Use your imagination. The main ingredients are a vegetable of your choice, broth and milk or cream. Vary the taste and texture by adding herbs, spices and flavors such as onions, garlic, mushrooms, etc. Add chicken or turkey for extra protein.
Delicious and comforting, creamy vegetable soups will be a hit no matter how you make them.
German creamy Potato soup ham and potato soup
Customize this recipe for what you have available and your own dietary needs. To make it vegan, use milk-free milk and vegetable broth. For a meaty version, ham or German sausage can be added at the end. You can even make it into a chunky stew instead of a creamy soup.
1 or 2 slices of bacon
2 liters of broth (vegetable, chicken, beef or pork)
1 cup diced celery or 2 stalks of celery
1/4 cup fresh chopped parsley or chopped fresh dill
1 teaspoon paprika
1 or 2 cups cooked diced ham, optional
Peel and cut the onion into cubes; scrub or peel and cut the potatoes into cubes.
At the bottom of the soup kettle, cook the bacon for 5 minutes so that it becomes crispy and becomes fat. Remove to drain on paper towel. Add the chopped onion to the bacon drops; cook 5 minutes. Stir in diced potatoes; cook 5 more minutes. Add broth (purchased or homemade) and the remaining vegetables; cook for 30 minutes until the vegetables are soft.
For a creamy soup, use a stick blender (or get everything through the blender, in portions). Blend all the way to a creamy soup; or blend only half for a thicker version.
Taste and adjust spices; garnish with parsley, add ham or a little yogurt.
Option: For a vegan soup, omit bacon and ham; boil onions in olive oil.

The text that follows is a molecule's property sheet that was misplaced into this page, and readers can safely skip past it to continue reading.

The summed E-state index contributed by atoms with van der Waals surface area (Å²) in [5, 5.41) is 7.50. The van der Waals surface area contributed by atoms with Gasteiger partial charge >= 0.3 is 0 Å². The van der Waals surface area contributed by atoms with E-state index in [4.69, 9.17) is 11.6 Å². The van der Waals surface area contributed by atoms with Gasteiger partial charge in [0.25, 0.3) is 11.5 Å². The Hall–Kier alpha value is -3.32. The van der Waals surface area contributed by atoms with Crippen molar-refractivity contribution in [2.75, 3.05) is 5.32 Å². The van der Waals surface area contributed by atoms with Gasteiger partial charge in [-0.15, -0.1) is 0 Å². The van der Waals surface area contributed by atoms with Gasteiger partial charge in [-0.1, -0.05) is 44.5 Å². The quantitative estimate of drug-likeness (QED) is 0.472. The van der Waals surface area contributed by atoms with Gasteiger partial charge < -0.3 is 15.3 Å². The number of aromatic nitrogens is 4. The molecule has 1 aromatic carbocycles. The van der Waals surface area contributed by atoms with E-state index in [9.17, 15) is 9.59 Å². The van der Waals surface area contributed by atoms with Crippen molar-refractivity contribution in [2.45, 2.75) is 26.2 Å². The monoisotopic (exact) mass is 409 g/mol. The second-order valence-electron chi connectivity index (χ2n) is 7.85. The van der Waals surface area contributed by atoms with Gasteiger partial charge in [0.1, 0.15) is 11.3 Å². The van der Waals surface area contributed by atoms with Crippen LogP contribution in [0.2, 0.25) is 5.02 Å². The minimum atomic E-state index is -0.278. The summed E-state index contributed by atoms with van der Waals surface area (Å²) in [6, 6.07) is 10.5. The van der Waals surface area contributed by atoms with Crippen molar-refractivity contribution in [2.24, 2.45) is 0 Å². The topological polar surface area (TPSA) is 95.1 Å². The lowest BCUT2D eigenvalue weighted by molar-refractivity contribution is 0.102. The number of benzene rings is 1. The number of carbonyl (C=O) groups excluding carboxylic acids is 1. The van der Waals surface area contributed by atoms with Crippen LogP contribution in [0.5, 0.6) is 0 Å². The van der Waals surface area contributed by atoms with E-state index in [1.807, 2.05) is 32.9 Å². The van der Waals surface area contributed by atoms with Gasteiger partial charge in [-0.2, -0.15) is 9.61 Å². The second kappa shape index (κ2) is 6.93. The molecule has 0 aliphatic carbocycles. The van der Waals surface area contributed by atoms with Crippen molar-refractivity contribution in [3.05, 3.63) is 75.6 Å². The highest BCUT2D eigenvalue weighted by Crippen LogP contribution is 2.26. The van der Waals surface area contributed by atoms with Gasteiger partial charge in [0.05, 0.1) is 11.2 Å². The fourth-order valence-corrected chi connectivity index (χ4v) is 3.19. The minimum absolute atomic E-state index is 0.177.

Another option: For a hearty green potato soup, add a few cups of chopped kale, collards, chard, spinach, peas, broccoli or green asparagus; cook until tender.
Adjust the amount of broth for a thicker or thinner soup.
Experiment with other herbs, such as marjoram, rosemary or sage. Cayenne or cumin can add a little heat if you like.
Cream of asparagus, cauliflower or broccoli soup
2 cups broth
About 4 cups of frozen cauliflower or broccoli bouquets or 1 pound bunch of asparagus
1 tablespoon butter
2 tablespoons flour
1 cup milk (skimmed if you are on a diet or one and a half if you like it rich)
1 tablespoon grated parmesan cheese, optional
1/2 cup chopped fresh parsley
1 small carrot, grated
In a saucepan, bring broth and cut vegetables. Let it simmer until it is soft and tender. Remove vegetables and puree in food processor or blender if desired.
Melted butter; add flour and stir until mixed; add milk while stirring until thickened. Add broth from soup, pureed vegetables and parmesan; simmer while stirring, to combine. Bring to a boil and cook for only a few minutes to mix flavors. Garnish with parsley and grated raw carrots. Serve hot.
Option: For a milk-free milk, use cashew cream, oat cream, soy cream or canned coconut milk.
Other options: For cream asparagus soup you can use green asparagus, potatoes, onions, fresh basil, parmesan cheese, olive oil, butter, fondant, white pepper, salt, nutmeg, garlic. For creamy cauliflower soup you can use cauliflower, potatoes, onions, butter, fondant, milk, cream, nutmeg, salt, parsley, blue cheese.
Author of the award-winning cookbook “Garden Gourmet: Fresh and Amazing Meals from Your Garden, CSA or Farmers’ Market,” Yvona Fast lives in Lake Clear and has two passions: cooking and writing. She can be found at www.yvonafast.com and can be reached at email@example.com or on Facebook at Words Are My World.